4 Ways to Instill Wisdom Into Your Children

Most would likely agree that the most important aspects of parenting is the proper education of the children. Education takes on a much bigger role than just getting the children on the school bus and making sure they’ve done their homework. Education involves spiritual matters, critical thinking training, common sense, practicality, discernment, and still much more. I like to roll all of the knowledge gathered in a good education up into a single word: wisdom. Wisdom, by definition, it a quality of having experience, knowledge, and good judgement. I believe experience, knowledge, and good judgement is developed within the process of educating our children.

Instilling Wisdom

So, how do we insure that we properly instill wisdom in our children? Well, like many times before, I turn to the Bible to give me advice on such questions. I can find countless passages that guide me in specific ways to “train up a child”, but there is this one passage in Deuteronomy that provides some guiding principles about how to apply the specifics found in other passages.

Deuteronomy 11:18-21 has this to say to us.
Imprint these words of mine on your hearts and minds, bind them as a sign on your hands, and let them be a symbol on your foreheads. Teach them to your children, talking about them when you sit in your house and when you walk along the road, when you lie down and when you get up. Write them on the doorposts of your house and on your gates, so that as long as the heavens are above the earth, your days and those of your children may be many in the land the Lord swore to give your fathers.

Be Committed
The first part of this scripture tells us to imprint and bind the teachings of the Bible on our hearts, minds, hands, and foreheads. Surely you can see the committment to the subject matter at hand. I don’t want to demean the significance of what is being taught here, but it’s kind of like getting a tattoo. You’d better be completely committed before you permanently make such a mark. Likewise, we must be completely committed to wisdom and we must be completely committed to instilling wisdom into our children. It doesn’t matter if the wisdom being imparted is of a spiritual matter, it could be reading, writing, and arithmatic, you still must make a committment to your own deep knowledge and then a committment to the time and energy needed to teach your children.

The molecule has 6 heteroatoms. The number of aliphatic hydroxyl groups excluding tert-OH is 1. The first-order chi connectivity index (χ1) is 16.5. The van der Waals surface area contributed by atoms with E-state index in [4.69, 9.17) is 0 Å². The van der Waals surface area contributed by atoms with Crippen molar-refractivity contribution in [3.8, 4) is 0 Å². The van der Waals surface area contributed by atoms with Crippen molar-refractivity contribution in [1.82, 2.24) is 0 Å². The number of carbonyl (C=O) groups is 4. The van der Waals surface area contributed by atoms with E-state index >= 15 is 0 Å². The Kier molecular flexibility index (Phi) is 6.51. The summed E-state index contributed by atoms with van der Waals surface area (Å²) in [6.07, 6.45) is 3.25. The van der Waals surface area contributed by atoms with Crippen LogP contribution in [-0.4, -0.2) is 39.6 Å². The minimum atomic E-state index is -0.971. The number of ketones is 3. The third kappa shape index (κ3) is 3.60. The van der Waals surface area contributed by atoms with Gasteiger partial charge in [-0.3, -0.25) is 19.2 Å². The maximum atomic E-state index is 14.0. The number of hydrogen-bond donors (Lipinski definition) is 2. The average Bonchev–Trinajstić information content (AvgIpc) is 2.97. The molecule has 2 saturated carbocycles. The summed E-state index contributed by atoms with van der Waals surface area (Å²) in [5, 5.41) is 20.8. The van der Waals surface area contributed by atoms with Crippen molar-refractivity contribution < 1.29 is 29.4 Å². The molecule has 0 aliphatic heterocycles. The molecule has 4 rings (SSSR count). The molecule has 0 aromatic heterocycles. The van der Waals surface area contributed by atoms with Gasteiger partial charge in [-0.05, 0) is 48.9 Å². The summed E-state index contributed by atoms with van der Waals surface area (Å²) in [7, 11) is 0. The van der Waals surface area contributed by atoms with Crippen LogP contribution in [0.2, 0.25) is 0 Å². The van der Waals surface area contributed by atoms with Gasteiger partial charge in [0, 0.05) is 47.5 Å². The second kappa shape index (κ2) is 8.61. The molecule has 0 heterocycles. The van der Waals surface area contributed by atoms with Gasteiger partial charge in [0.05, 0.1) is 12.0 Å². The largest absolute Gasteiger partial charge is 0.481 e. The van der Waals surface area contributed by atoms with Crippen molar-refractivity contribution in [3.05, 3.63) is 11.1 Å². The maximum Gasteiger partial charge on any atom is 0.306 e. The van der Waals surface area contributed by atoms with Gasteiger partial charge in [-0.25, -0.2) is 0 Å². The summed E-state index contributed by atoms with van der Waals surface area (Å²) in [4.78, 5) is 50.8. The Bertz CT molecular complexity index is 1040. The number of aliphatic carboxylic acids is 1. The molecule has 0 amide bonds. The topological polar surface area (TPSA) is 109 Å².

Be Constant
Next we see a need to be constant in the education of our children. There is very little time that isn’t covered by when you go to bed at night, when you get up in the morning, when you are in your house, and when you are away from your house. This not only tells us that every single moment is a teachable moment, but it adds the emphasis needed to make us aware that we must be intentional about every teachable moment. It may be that you understand conceptually that every moment is a teachable moment, but if you aren’t intentional to recognize the lesson that can be taught in that moment and you aren’t intentional about sharing the lesson with your children then it is an opportunity lost.

Be Consistent
Now we come to consistency. The admonishment to write the teachings on your doorpost and on your gate suggest that you remain consistent in what you are teaching. For example, you can’t teach your children a lesson on integrity and honesty and later that day lie to the watress about their age in order to get a kids’ meal. Write honest and integrity on your doorpost and gate for all the world (including your children) to see. Your consistency will ensure that your children aren’t confused about how to apply the lessons being taught.

Be Commended
Finally we get to celebrate the wisdom we are instilling in our children. This is equally as important as the other aspects in that celebrating the wins of wisdom allows us (and children) to recognize the fruits of our labors. Acknowledge the success or the benefits of making wise choices, even celebrate them. Remember every moment is a teachable moment, therefore it is important to teach your children that great things are a direct result of putting into the practice the wisdom being taught.

How are you working to instill wisdom in your children? Share your lessons learned with the rest of us.

                   

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